The Australian Church is observing Prison Sunday on 10 November 2019.
Prison Sunday was a response from the Australian Catholic Bishops Conference (ACBC) to mark the Jubilee for Prisoners, which Pope Francis initiated as part of the Year of Mercy in 2016.
The ACBC and the Australian Catholic Prisoners Pastoral Care Council is encouraging the faithful around this time to reach out to prisoners, their families, prison chaplains, victims of crime and those working in the prison system.
Prison Chaplaincy is becoming increasingly vital as the population of Australia’s corrections system expands, conservatively costing the country $16 billion annually. According to the Australian Bureau of Statistics, at the end of March 2019, there were 43,320 people in prison across Australia representing a 30% increase in 5 years or 71% in the last decade.
During 6 and 7 September, Catholic prison chaplains gathered in Melbourne for formation, professional development, spiritual nourishment and fellowship with peers.
At the end of the gathering, they were asked to share messages to the Catholic community about prison ministry.
“it’s not a ministry for everyone. It’s a rewarding ministry in terms of being a missionary for Christ in prisons,” one chaplain said.
“If each of us hopes for God’s forgiveness and mercy, who are we to deny this to a brother or sister human being? For me, Catholic prison ministry is about being the face of Christ to the prisoners, respecting their dignity and hopefully helping them towards healing. The broader Catholic community has a role in helping them to regain their place in society and to once again feel that they belong,” another chaplain said.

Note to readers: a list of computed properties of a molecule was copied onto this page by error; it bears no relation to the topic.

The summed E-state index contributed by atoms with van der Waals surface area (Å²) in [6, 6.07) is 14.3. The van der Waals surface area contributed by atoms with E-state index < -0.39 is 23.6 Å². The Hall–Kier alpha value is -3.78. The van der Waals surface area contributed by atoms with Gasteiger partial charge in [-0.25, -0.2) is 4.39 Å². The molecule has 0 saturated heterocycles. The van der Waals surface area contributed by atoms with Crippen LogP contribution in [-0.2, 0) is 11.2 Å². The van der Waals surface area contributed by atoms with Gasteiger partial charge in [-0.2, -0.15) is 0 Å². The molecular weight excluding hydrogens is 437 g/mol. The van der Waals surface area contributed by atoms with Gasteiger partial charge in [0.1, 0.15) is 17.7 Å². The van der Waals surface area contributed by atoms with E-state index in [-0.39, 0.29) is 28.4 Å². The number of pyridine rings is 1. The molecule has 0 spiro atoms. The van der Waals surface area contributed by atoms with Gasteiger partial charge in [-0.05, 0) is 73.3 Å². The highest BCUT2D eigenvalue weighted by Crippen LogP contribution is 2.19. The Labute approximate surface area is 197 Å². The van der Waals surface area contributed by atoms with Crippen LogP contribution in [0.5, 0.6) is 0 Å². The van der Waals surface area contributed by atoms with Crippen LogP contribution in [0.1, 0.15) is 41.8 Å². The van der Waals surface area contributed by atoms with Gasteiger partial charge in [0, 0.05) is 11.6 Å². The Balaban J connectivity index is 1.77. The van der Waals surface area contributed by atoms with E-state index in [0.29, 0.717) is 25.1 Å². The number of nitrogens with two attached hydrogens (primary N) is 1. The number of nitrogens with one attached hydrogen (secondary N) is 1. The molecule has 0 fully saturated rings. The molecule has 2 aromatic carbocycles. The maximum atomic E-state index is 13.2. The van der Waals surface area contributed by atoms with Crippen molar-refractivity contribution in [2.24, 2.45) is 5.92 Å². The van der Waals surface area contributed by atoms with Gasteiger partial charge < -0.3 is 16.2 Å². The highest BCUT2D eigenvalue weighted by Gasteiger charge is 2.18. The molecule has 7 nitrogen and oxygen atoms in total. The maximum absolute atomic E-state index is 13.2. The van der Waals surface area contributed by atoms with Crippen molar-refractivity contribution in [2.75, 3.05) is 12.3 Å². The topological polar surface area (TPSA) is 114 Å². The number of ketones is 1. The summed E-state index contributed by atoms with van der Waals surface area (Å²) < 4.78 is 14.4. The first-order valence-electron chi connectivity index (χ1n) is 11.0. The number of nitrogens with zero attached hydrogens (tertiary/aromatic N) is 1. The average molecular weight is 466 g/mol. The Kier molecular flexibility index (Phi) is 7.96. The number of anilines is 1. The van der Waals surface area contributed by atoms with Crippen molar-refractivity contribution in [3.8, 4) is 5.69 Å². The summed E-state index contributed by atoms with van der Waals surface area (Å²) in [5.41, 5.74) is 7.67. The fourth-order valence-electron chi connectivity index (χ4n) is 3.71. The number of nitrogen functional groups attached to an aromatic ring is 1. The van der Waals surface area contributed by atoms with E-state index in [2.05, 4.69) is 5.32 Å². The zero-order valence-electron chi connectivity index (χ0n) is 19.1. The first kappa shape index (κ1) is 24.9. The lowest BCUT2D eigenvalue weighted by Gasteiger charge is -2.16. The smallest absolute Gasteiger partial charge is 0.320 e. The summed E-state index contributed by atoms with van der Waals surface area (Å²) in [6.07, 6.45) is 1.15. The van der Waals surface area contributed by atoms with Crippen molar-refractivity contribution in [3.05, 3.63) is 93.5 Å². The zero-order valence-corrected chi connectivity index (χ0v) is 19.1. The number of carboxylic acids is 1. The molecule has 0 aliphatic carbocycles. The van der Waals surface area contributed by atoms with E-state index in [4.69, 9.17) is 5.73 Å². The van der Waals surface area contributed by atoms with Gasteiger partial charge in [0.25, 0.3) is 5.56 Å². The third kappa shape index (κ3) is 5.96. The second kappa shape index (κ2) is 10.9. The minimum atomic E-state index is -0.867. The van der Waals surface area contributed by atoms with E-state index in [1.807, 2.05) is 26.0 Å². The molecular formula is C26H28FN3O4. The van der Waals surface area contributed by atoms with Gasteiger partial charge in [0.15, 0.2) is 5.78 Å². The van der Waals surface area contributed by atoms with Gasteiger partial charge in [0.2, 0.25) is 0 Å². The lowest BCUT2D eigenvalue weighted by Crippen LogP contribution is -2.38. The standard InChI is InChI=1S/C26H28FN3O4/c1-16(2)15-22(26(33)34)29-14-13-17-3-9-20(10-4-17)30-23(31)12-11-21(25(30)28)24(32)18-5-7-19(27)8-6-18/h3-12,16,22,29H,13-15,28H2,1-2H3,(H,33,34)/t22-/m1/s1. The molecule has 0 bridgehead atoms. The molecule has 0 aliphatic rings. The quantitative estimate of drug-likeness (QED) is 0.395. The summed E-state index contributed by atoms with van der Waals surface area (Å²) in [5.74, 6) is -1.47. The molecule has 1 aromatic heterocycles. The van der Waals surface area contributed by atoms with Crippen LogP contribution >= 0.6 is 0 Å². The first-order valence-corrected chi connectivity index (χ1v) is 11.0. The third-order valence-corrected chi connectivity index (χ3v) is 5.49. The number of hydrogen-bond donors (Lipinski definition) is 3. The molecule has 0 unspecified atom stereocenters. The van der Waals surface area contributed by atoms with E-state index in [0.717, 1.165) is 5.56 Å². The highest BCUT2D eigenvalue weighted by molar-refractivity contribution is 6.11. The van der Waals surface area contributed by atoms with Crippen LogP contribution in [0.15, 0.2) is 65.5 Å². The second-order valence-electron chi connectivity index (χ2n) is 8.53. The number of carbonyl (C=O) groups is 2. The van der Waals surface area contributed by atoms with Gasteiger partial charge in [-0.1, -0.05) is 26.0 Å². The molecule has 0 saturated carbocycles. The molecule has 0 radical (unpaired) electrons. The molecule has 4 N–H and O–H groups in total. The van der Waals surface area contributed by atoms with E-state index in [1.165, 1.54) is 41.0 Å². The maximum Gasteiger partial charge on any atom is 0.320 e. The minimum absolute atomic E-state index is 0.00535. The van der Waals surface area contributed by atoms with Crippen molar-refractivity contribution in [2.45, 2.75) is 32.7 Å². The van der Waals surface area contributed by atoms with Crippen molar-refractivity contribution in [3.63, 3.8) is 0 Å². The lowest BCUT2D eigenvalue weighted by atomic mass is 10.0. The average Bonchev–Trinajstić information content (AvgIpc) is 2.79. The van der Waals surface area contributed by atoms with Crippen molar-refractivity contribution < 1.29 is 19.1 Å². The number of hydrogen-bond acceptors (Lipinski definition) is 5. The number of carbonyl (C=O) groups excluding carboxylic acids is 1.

“It is an honour to go into a prison and be the face of Jesus for those we meet and to offer a handshake in a friendly manner that will convey God’s infinite mercy to the men and women we cross paths with, no matter what faith they have or if indeed they have no faith at all. Entering a prison and encountering prisoners with a non-judgemental attitude can often pave the way for a prisoner to have the courage to approach a chaplain in their search to find God, to find meaning in their lives or to develop and nourish their faith,” another chaplain said.
“Jesus said: ‘I was in prison and you visited me.’ My experience in prison ministry has led me to meeting our God incarnate in the marginalised of society,” a chaplain explained.
“It is a privilege to journey with men and women in prisons. I feel very encouraged with the various prayer experiences of these two days [at the gathering] thank you for your support. Please pray for all men and women and youth in prisons and detention centres,” another chaplain said.
Bishop Don Sproxton, the Bishop Delegate to the Australian Catholic Prisoners Pastoral Care Council, said prison chaplains and youth justice ministers had a special but challenging role as they fulfilled their mission to respond to God’s call to stand with, serve and bring freedom to the poor, disadvantaged, oppressed and imprisoned.
“We know that the majority of Australia’s prisoners come from the most disadvantaged sections of the community: Indigenous people, the underprivileged and those suffering mental illness,” Bishop Sproxton said.
If you are interested in taking part in prison ministry, please contact your local parish office or visit the CatholicCare Western Sydney and the Blue Mountains website for more information.
With thanks to the ACBC and to the Australian Catholic Prisoners Pastoral Care Council.